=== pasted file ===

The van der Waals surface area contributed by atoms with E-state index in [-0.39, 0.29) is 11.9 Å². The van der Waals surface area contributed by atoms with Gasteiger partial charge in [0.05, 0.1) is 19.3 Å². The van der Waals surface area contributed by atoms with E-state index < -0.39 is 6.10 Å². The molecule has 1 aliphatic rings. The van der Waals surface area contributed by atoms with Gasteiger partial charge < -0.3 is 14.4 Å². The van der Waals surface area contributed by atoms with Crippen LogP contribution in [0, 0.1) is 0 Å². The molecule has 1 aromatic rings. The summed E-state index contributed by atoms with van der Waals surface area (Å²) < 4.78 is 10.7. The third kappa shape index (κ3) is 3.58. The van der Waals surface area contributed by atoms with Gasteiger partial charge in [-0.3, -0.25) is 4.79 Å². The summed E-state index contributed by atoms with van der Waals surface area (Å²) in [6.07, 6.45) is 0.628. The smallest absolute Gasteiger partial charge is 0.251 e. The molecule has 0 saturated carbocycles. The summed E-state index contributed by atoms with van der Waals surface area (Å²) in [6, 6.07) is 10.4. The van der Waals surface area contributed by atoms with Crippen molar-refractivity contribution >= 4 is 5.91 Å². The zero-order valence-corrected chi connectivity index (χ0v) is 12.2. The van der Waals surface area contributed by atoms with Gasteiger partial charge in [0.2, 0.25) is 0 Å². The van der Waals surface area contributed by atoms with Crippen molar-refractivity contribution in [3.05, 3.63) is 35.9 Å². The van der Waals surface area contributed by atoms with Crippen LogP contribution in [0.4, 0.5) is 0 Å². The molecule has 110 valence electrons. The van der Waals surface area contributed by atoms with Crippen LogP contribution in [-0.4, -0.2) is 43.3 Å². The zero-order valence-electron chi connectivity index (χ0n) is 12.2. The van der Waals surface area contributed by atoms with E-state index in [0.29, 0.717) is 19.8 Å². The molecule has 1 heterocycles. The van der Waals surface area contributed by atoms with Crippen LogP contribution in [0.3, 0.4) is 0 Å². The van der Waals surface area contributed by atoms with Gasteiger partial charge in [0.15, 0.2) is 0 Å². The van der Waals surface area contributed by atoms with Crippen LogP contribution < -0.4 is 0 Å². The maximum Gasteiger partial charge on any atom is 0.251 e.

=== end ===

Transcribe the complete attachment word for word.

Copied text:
The van der Waals surface area contributed by atoms with E-state index in [-0.39, 0.29) is 11.9 Å². The van der Waals surface area contributed by atoms with Gasteiger partial charge in [0.05, 0.1) is 19.3 Å². The van der Waals surface area contributed by atoms with E-state index < -0.39 is 6.10 Å². The molecule has 1 aliphatic rings. The van der Waals surface area contributed by atoms with Gasteiger partial charge < -0.3 is 14.4 Å². The van der Waals surface area contributed by atoms with Crippen LogP contribution in [0, 0.1) is 0 Å². The molecule has 1 aromatic rings. The summed E-state index contributed by atoms with van der Waals surface area (Å²) < 4.78 is 10.7. The third kappa shape index (κ3) is 3.58. The van der Waals surface area contributed by atoms with Gasteiger partial charge in [-0.3, -0.25) is 4.79 Å². The summed E-state index contributed by atoms with van der Waals surface area (Å²) in [6.07, 6.45) is 0.628. The smallest absolute Gasteiger partial charge is 0.251 e. The molecule has 0 saturated carbocycles. The summed E-state index contributed by atoms with van der Waals surface area (Å²) in [6, 6.07) is 10.4. The van der Waals surface area contributed by atoms with Crippen molar-refractivity contribution >= 4 is 5.91 Å². The zero-order valence-corrected chi connectivity index (χ0v) is 12.2. The van der Waals surface area contributed by atoms with Gasteiger partial charge in [0.2, 0.25) is 0 Å². The van der Waals surface area contributed by atoms with Crippen molar-refractivity contribution in [3.05, 3.63) is 35.9 Å². The van der Waals surface area contributed by atoms with Crippen LogP contribution in [0.4, 0.5) is 0 Å². The molecule has 110 valence electrons. The van der Waals surface area contributed by atoms with Crippen LogP contribution in [-0.4, -0.2) is 43.3 Å². The zero-order valence-electron chi connectivity index (χ0n) is 12.2. The van der Waals surface area contributed by atoms with E-state index in [0.29, 0.717) is 19.8 Å². The molecule has 1 heterocycles. The van der Waals surface area contributed by atoms with Crippen LogP contribution in [0.3, 0.4) is 0 Å². The van der Waals surface area contributed by atoms with Gasteiger partial charge in [0.15, 0.2) is 0 Å². The van der Waals surface area contributed by atoms with Crippen LogP contribution < -0.4 is 0 Å². The maximum Gasteiger partial charge on any atom is 0.251 e.